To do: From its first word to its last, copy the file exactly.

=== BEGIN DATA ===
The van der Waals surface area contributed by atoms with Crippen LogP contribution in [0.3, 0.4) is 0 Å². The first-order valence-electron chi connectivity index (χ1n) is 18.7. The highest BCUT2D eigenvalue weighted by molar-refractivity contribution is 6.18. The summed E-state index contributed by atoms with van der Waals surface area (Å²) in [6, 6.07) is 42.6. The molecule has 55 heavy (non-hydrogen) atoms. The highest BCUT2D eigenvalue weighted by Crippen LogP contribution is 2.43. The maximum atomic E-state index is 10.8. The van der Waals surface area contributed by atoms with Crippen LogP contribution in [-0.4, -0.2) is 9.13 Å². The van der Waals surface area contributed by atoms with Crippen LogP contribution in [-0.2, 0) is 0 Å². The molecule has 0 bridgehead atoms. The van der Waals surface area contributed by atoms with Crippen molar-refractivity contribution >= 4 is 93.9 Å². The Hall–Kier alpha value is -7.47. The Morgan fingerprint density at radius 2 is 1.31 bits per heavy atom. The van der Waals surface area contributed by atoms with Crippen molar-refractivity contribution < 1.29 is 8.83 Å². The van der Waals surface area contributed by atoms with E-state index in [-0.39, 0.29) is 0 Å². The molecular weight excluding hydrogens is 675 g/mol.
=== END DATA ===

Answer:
The van der Waals surface area contributed by atoms with Crippen LogP contribution in [0.3, 0.4) is 0 Å². The first-order valence-electron chi connectivity index (χ1n) is 18.7. The highest BCUT2D eigenvalue weighted by molar-refractivity contribution is 6.18. The summed E-state index contributed by atoms with van der Waals surface area (Å²) in [6, 6.07) is 42.6. The molecule has 55 heavy (non-hydrogen) atoms. The highest BCUT2D eigenvalue weighted by Crippen LogP contribution is 2.43. The maximum atomic E-state index is 10.8. The van der Waals surface area contributed by atoms with Crippen LogP contribution in [-0.4, -0.2) is 9.13 Å². The van der Waals surface area contributed by atoms with Crippen LogP contribution in [-0.2, 0) is 0 Å². The molecule has 0 bridgehead atoms. The van der Waals surface area contributed by atoms with Crippen molar-refractivity contribution >= 4 is 93.9 Å². The Hall–Kier alpha value is -7.47. The Morgan fingerprint density at radius 2 is 1.31 bits per heavy atom. The van der Waals surface area contributed by atoms with Crippen molar-refractivity contribution < 1.29 is 8.83 Å². The van der Waals surface area contributed by atoms with E-state index in [-0.39, 0.29) is 0 Å². The molecular weight excluding hydrogens is 675 g/mol.